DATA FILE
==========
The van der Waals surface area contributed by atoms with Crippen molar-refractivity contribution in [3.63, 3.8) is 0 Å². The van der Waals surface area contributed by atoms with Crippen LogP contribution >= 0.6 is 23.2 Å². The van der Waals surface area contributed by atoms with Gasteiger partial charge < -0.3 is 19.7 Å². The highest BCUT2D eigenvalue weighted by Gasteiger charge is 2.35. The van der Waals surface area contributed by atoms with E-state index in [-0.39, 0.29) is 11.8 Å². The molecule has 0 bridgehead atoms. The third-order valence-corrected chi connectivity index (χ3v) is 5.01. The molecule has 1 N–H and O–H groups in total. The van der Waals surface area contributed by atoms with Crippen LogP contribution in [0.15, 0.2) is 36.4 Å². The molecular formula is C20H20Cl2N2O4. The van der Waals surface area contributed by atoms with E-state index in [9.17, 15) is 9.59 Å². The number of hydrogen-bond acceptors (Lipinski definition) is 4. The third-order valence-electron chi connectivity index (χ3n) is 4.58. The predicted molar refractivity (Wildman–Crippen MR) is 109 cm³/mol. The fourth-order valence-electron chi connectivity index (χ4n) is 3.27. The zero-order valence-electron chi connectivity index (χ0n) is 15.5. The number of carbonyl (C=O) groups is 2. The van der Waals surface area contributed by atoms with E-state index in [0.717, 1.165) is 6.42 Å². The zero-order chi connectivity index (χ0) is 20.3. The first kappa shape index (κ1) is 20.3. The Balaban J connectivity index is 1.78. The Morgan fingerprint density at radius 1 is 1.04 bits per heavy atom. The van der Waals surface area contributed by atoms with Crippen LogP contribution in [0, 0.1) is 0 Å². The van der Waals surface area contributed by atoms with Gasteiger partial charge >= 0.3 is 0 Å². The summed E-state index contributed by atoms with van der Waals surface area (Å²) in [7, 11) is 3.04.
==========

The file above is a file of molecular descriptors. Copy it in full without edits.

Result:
The van der Waals surface area contributed by atoms with Crippen molar-refractivity contribution in [3.63, 3.8) is 0 Å². The van der Waals surface area contributed by atoms with Crippen LogP contribution >= 0.6 is 23.2 Å². The van der Waals surface area contributed by atoms with Gasteiger partial charge < -0.3 is 19.7 Å². The highest BCUT2D eigenvalue weighted by Gasteiger charge is 2.35. The van der Waals surface area contributed by atoms with E-state index in [-0.39, 0.29) is 11.8 Å². The molecule has 0 bridgehead atoms. The third-order valence-corrected chi connectivity index (χ3v) is 5.01. The molecule has 1 N–H and O–H groups in total. The van der Waals surface area contributed by atoms with Crippen LogP contribution in [0.15, 0.2) is 36.4 Å². The molecular formula is C20H20Cl2N2O4. The van der Waals surface area contributed by atoms with E-state index in [9.17, 15) is 9.59 Å². The number of hydrogen-bond acceptors (Lipinski definition) is 4. The third-order valence-electron chi connectivity index (χ3n) is 4.58. The predicted molar refractivity (Wildman–Crippen MR) is 109 cm³/mol. The fourth-order valence-electron chi connectivity index (χ4n) is 3.27. The zero-order valence-electron chi connectivity index (χ0n) is 15.5. The number of carbonyl (C=O) groups is 2. The van der Waals surface area contributed by atoms with E-state index in [0.717, 1.165) is 6.42 Å². The zero-order chi connectivity index (χ0) is 20.3. The first kappa shape index (κ1) is 20.3. The Balaban J connectivity index is 1.78. The Morgan fingerprint density at radius 1 is 1.04 bits per heavy atom. The van der Waals surface area contributed by atoms with Crippen LogP contribution in [0, 0.1) is 0 Å². The van der Waals surface area contributed by atoms with Gasteiger partial charge >= 0.3 is 0 Å². The summed E-state index contributed by atoms with van der Waals surface area (Å²) in [7, 11) is 3.04.